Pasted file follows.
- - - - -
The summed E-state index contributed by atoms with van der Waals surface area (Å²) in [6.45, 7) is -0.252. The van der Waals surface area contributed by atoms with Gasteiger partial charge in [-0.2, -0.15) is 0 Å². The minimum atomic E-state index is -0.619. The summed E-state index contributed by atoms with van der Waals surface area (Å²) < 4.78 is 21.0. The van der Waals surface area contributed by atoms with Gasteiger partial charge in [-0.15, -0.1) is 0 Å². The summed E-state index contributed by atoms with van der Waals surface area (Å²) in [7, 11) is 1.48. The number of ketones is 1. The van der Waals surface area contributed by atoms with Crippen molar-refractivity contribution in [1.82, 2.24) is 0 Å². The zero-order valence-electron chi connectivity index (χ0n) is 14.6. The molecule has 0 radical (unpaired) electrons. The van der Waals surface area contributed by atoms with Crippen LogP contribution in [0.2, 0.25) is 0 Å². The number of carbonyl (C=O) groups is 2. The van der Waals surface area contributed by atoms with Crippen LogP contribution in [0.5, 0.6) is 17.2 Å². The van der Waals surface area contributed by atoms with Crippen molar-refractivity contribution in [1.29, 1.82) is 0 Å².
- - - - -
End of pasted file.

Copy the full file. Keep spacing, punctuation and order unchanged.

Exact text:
The summed E-state index contributed by atoms with van der Waals surface area (Å²) in [6.45, 7) is -0.252. The van der Waals surface area contributed by atoms with Gasteiger partial charge in [-0.2, -0.15) is 0 Å². The minimum atomic E-state index is -0.619. The summed E-state index contributed by atoms with van der Waals surface area (Å²) < 4.78 is 21.0. The van der Waals surface area contributed by atoms with Gasteiger partial charge in [-0.15, -0.1) is 0 Å². The summed E-state index contributed by atoms with van der Waals surface area (Å²) in [7, 11) is 1.48. The number of ketones is 1. The van der Waals surface area contributed by atoms with Crippen molar-refractivity contribution in [1.82, 2.24) is 0 Å². The zero-order valence-electron chi connectivity index (χ0n) is 14.6. The molecule has 0 radical (unpaired) electrons. The van der Waals surface area contributed by atoms with Crippen LogP contribution in [0.2, 0.25) is 0 Å². The number of carbonyl (C=O) groups is 2. The van der Waals surface area contributed by atoms with Crippen LogP contribution in [0.5, 0.6) is 17.2 Å². The van der Waals surface area contributed by atoms with Crippen molar-refractivity contribution in [1.29, 1.82) is 0 Å².